Man-animal conflicts have declined by nearly 40 cent in Tamil Nadu in recent months following the introduction of protective measures by the State Government, according to Gautam Dey, Principal Chief Conservator of Forests.
These include the creation of 40 water troughs in forest areas to prevent wild animals from venturing into human habitations in search of water, he told reporters along the sidelines of a national workshop on ‘tree seed science and silviculture’ organised here on Thursday by the Institute of Forest Genetics and Tree Breeding (IFGTB).
A total of 65 Village Forest Committees have been constituted by the Forest Department in Coimbatore region alone to tackle this issue.
An awareness campaign had also been launched along the habitations bordering the forest areas. The villagers have been trained on ‘dos and dont's’ to avoid animal attacks. Further, the compensation for victims of animal attacks was also increased.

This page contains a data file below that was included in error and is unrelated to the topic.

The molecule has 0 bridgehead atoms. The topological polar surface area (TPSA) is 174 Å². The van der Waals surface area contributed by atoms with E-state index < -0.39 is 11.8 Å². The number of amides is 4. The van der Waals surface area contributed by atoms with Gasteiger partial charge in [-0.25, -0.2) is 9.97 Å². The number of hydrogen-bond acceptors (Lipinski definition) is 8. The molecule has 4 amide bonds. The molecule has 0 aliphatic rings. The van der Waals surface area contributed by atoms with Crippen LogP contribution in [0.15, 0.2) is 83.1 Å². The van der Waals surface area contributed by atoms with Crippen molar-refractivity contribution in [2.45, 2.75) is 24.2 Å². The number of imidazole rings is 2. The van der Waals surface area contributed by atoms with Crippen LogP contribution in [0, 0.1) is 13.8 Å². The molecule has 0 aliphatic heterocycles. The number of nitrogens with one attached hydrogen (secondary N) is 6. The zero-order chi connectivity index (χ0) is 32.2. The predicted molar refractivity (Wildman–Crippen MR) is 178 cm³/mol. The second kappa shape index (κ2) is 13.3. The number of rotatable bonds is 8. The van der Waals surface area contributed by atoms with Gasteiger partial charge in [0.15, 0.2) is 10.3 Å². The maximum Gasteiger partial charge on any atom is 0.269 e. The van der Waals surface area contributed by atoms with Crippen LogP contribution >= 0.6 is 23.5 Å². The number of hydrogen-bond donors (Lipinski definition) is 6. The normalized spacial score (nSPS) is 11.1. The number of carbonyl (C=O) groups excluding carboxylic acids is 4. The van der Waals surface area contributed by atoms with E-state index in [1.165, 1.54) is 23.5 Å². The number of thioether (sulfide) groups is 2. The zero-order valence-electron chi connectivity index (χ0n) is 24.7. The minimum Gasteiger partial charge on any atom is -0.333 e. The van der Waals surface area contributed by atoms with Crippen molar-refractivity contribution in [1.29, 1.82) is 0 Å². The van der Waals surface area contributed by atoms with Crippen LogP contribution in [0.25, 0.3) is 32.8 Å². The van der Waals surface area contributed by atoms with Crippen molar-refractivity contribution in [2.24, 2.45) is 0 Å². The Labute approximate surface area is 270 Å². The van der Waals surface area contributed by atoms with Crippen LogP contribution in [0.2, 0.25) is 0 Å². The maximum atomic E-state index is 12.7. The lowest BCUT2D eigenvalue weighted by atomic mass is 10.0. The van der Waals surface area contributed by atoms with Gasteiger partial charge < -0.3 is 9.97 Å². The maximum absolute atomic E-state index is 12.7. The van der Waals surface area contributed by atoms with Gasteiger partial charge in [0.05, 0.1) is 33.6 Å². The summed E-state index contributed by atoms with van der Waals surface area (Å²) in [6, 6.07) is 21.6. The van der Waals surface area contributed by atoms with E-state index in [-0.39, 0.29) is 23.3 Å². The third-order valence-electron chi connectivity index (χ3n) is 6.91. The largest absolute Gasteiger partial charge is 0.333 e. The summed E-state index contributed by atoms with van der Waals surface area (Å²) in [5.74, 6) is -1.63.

Mr. Dey, who is also Head of Forest Force, Tamil Nadu Forest Department, said that Coimbatore region suffered from frequent incidents of elephants venturing in to human settlements.
“The elephant population has increased as have the farming activity in places close to the forest thus attracting elephants,” he added.
R.R. Hanchinal, Chairperson, Protection of Plant Varieties and Farmers’ Rights Authority, said that awareness campaign for farmers were being held to register the local crops and plant species, for which intellectual property rights certificates would be issued. With 22 biodiversity hot spots, India had a wide range of plants, he added.
C.S. Rama Lakshmi, Commissioner of Sericulture, Andhra Pradesh Government, said that farmers in the State were given funds to maintain saplings planted under Mahatma Gandhi National Rural Employment Guarantee Scheme. Around three lakh saplings have been planted in the last three years with nearly Rs. 7 crore disbursed annually under this scheme, she added.
N. Krishna Kumar, IFGTB Director, said that the institute was going to release new clones of plant species by February. Two books were also released on the occasion.